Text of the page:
Honda Shadow Aero 750

Mods and How-to's

Installing Aero 1100 Tank Badges on a 750

Submitted by JD

Many of us wish that the Aero 750 came with the nice tank badges that came on the 1100. These badges are readily available in both the chrome version and the chrome/gold version. I bought the latter. The tank wall on an 1100 has a smaller radius of curvature (bigger bulge) than a 750 tank, so when you put it up against the 750 tank, there is a gap. (See photo below)

I tried to install new badges by binding them tightly to the tank with bungee cords, but after a couple of months, the double-sided sticky tape just couldn’t hold them anymore, and they began to bulge. So I removed them from the bike, then took all the sticky tape off the back.

Next, I got an adjustable clamp like a carpenter would use and a 2x8. Note that in the photo below, the tank badge is laying beside the clamp, so you can see the significant curvature.

Next, I clamped the badge to the board and tightened up the clamp until almost all the curvature was gone. (See photo below)

I then took a Black & Decker paint stripper heat gun (see photo below) and gently began to heat up the plastic. Credit goes to Booty Spanker (a respected, if somewhat irreverent member of the forum) for coming up with this suggestion.

I took care not to get the badges too hot, as you can literally melt them with this gun. You may need to experiment a little with some throw-away plastic before you start heating your expensive tank badges. I came close to liquefying one of mine…

And speaking of liquids, this heating is hot work. Right about now a bottle of Saint Arnold's Oktoberfest goes awfully good. Okay, you've applied some heat and you let the badge cool for about 20 minutes. It should be ready now. Release the clamp and see if the badge held the new shape. On one of the badges, I had to repeat and use more heat to get it right. Once something very close to I had both badges so that they had the new flatter profile, it was time to get the bike ready. First, I used rubbing alcohol to clean the tank.

My bike is the dark brown color, and I saw no reason to try to remove or cover up the stock decal. Once covered with the badge, the only parts of the decal that stick out look like flames or decoration. Those with light colored tanks may need to do a little more work (such as applying other decals to cover up the stock decal). Okay…time to clean the side of the tank.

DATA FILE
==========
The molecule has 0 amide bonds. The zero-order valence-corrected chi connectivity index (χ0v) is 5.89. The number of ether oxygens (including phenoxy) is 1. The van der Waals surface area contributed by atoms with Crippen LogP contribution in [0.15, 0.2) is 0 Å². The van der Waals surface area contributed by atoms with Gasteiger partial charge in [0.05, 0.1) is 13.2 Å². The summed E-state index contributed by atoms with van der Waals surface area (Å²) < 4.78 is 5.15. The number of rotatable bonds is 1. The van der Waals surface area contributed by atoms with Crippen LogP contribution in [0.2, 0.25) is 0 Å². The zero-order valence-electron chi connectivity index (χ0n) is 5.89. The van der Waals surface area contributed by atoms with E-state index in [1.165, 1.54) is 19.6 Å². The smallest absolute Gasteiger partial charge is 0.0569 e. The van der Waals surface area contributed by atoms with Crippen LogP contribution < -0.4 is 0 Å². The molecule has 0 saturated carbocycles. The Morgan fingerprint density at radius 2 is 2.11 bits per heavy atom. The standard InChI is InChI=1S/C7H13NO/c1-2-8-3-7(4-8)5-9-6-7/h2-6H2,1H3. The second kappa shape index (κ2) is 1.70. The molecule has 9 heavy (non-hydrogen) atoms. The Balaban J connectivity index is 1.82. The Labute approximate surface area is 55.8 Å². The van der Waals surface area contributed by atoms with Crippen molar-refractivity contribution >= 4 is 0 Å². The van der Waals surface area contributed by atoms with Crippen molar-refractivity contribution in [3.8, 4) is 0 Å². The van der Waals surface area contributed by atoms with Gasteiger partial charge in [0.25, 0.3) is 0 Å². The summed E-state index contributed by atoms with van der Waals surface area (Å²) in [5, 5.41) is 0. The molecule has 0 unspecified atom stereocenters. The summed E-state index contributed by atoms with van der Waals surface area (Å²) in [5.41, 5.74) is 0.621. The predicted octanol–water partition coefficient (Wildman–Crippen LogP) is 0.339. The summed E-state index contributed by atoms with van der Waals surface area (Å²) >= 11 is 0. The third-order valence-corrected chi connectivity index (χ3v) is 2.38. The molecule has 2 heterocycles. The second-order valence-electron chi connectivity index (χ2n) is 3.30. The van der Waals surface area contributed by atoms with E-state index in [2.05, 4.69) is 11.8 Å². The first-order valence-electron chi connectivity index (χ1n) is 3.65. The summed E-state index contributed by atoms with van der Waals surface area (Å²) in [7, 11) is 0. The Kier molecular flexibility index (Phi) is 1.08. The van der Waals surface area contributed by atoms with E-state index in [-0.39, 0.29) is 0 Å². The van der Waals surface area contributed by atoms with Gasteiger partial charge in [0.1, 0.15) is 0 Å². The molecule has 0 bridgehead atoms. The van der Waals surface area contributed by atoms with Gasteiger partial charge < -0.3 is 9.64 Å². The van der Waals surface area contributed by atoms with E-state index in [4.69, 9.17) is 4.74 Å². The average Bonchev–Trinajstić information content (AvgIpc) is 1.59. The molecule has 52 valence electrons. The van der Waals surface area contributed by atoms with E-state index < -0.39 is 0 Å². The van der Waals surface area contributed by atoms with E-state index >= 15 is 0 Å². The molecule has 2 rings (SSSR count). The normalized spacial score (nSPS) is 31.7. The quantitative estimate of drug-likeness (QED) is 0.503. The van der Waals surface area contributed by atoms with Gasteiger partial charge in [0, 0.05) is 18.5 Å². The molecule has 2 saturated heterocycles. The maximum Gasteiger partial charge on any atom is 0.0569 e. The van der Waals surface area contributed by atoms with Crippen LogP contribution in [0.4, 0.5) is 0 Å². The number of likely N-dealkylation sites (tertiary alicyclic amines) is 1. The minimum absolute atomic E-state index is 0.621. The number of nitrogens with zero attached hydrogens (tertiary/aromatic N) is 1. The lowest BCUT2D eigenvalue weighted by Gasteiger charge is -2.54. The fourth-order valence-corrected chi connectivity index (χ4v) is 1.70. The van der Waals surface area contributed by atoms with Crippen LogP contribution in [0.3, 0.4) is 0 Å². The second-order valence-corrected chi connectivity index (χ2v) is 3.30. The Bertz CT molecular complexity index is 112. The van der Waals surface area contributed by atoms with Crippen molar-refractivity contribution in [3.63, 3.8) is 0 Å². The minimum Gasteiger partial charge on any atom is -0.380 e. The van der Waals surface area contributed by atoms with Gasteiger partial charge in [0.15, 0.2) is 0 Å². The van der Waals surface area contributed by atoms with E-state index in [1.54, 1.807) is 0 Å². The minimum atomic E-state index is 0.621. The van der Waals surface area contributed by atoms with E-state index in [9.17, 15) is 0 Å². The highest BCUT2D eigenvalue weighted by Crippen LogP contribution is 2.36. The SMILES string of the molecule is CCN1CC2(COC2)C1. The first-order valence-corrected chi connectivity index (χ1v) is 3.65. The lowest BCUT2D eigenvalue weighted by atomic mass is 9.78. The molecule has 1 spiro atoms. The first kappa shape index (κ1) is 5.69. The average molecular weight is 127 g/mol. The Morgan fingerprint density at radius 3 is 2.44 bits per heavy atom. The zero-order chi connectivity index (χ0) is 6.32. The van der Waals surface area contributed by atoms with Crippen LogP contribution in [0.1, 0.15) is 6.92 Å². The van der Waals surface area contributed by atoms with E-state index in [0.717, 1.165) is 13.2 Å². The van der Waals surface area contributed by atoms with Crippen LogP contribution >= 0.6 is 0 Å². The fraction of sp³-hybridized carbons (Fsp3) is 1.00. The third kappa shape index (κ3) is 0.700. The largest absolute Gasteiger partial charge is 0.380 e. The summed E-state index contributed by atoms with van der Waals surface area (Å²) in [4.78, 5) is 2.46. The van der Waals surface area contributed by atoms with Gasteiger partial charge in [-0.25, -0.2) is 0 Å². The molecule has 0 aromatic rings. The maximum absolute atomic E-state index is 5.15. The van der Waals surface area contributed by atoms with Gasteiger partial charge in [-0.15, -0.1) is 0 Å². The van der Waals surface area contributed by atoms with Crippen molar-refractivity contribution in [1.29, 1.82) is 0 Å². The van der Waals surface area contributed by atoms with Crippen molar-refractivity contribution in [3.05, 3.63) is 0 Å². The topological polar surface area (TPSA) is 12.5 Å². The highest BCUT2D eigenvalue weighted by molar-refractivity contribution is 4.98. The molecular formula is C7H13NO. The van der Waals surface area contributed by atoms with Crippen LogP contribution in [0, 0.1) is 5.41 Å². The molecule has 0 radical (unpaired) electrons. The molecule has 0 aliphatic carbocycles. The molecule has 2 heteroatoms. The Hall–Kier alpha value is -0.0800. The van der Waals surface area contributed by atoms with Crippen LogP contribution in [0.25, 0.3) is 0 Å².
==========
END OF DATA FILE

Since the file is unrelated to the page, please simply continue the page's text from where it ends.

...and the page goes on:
Now I want to go ahead and get my bungee cords positioned. I'm going to use silicone sealant to glue the badges to the tank, and I'll need to use bungee cords (or some similar method) to hold the badges tightly to the tank while the glue dries. See the cord positioning that I used below. You can be creative…there are many places to anchor a cord and many angles you can use.

It's now time for the glue. Be sure to use the clear color. In the photo below, you can see the back of one of the badges (with the original double-sided tape removed), flatter and ready to go, back behind the tube of sealant.

Next, apply some sealant to the back of the badge. I'll let you decide how much. This photo shows what I used.

It's now the moment of truth. It's best to have someone helping you, as they can pull out the bungee cords while you slip the badge into place. I found that some of the alcohol on a paper towel helped with the cleanup of any smeared glue. The photo below shows the badge glued in place with the bungee cords holding it. Be sure there are no gaps, and if there are, go get some more bungee cords.

The manufacturer of the glue says to allow the silicone sealant 24 hours to set up. I followed their advice. Below you can see the final result.

Note that on my bike, you hardly see the old decal, and your eyes are so drawn to the badge, that you ignore what is there. On light colored bikes, you may need to put a colored decal around the badge to cover up what shows of the decal.

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